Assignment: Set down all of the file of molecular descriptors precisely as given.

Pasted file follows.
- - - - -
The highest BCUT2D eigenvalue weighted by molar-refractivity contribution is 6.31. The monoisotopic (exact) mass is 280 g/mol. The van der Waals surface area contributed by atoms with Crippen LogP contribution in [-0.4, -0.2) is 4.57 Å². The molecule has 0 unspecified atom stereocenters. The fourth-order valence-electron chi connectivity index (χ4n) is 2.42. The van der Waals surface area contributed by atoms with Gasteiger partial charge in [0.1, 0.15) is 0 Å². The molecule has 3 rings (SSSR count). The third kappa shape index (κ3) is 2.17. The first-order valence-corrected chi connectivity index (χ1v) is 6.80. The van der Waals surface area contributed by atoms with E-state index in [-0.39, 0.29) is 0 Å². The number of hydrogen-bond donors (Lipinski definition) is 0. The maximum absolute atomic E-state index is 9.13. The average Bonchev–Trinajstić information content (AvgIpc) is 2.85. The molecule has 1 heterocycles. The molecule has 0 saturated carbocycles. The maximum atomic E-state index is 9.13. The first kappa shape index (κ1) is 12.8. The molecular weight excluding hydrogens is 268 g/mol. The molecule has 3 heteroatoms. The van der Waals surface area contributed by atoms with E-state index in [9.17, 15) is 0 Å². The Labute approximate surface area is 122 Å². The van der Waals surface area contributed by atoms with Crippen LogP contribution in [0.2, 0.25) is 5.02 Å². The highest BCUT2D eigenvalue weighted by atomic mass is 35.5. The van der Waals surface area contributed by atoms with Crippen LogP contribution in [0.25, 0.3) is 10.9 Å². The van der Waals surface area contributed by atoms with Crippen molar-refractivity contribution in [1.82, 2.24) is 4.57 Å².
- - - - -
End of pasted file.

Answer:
The highest BCUT2D eigenvalue weighted by molar-refractivity contribution is 6.31. The monoisotopic (exact) mass is 280 g/mol. The van der Waals surface area contributed by atoms with Crippen LogP contribution in [-0.4, -0.2) is 4.57 Å². The molecule has 0 unspecified atom stereocenters. The fourth-order valence-electron chi connectivity index (χ4n) is 2.42. The van der Waals surface area contributed by atoms with Gasteiger partial charge in [0.1, 0.15) is 0 Å². The molecule has 3 rings (SSSR count). The third kappa shape index (κ3) is 2.17. The first-order valence-corrected chi connectivity index (χ1v) is 6.80. The van der Waals surface area contributed by atoms with E-state index in [-0.39, 0.29) is 0 Å². The number of hydrogen-bond donors (Lipinski definition) is 0. The maximum absolute atomic E-state index is 9.13. The average Bonchev–Trinajstić information content (AvgIpc) is 2.85. The molecule has 1 heterocycles. The molecule has 0 saturated carbocycles. The maximum atomic E-state index is 9.13. The first kappa shape index (κ1) is 12.8. The molecular weight excluding hydrogens is 268 g/mol. The molecule has 3 heteroatoms. The van der Waals surface area contributed by atoms with E-state index in [9.17, 15) is 0 Å². The Labute approximate surface area is 122 Å². The van der Waals surface area contributed by atoms with Crippen LogP contribution in [0.2, 0.25) is 5.02 Å². The highest BCUT2D eigenvalue weighted by atomic mass is 35.5. The van der Waals surface area contributed by atoms with Crippen LogP contribution in [0.25, 0.3) is 10.9 Å². The van der Waals surface area contributed by atoms with Crippen molar-refractivity contribution in [1.82, 2.24) is 4.57 Å².